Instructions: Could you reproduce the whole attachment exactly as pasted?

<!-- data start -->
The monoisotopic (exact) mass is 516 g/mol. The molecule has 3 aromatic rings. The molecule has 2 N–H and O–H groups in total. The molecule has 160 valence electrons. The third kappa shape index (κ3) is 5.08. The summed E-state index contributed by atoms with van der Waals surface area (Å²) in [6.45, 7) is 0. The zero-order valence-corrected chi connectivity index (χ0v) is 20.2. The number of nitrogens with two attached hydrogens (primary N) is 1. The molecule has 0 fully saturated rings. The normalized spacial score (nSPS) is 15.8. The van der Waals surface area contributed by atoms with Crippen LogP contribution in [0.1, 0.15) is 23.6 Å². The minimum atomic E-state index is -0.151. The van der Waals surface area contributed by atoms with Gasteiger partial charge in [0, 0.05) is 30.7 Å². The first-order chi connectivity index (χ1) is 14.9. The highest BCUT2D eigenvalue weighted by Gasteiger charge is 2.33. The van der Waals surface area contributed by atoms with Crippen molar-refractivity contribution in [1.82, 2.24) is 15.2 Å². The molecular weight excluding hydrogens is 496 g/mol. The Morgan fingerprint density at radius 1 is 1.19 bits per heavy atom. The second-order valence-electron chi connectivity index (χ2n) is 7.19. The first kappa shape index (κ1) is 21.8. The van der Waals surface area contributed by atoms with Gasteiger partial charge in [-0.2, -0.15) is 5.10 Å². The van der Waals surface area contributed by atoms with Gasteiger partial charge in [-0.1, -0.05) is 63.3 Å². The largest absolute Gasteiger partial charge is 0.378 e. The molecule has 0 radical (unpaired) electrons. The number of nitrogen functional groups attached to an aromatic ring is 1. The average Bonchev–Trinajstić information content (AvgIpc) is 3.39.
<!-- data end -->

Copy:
The monoisotopic (exact) mass is 516 g/mol. The molecule has 3 aromatic rings. The molecule has 2 N–H and O–H groups in total. The molecule has 160 valence electrons. The third kappa shape index (κ3) is 5.08. The summed E-state index contributed by atoms with van der Waals surface area (Å²) in [6.45, 7) is 0. The zero-order valence-corrected chi connectivity index (χ0v) is 20.2. The number of nitrogens with two attached hydrogens (primary N) is 1. The molecule has 0 fully saturated rings. The normalized spacial score (nSPS) is 15.8. The van der Waals surface area contributed by atoms with Crippen LogP contribution in [0.1, 0.15) is 23.6 Å². The minimum atomic E-state index is -0.151. The van der Waals surface area contributed by atoms with Gasteiger partial charge in [0, 0.05) is 30.7 Å². The first-order chi connectivity index (χ1) is 14.9. The highest BCUT2D eigenvalue weighted by Gasteiger charge is 2.33. The van der Waals surface area contributed by atoms with Crippen molar-refractivity contribution in [1.82, 2.24) is 15.2 Å². The molecular weight excluding hydrogens is 496 g/mol. The Morgan fingerprint density at radius 1 is 1.19 bits per heavy atom. The second-order valence-electron chi connectivity index (χ2n) is 7.19. The first kappa shape index (κ1) is 21.8. The van der Waals surface area contributed by atoms with Gasteiger partial charge in [-0.2, -0.15) is 5.10 Å². The van der Waals surface area contributed by atoms with Gasteiger partial charge in [-0.1, -0.05) is 63.3 Å². The largest absolute Gasteiger partial charge is 0.378 e. The molecule has 0 radical (unpaired) electrons. The number of nitrogen functional groups attached to an aromatic ring is 1. The average Bonchev–Trinajstić information content (AvgIpc) is 3.39.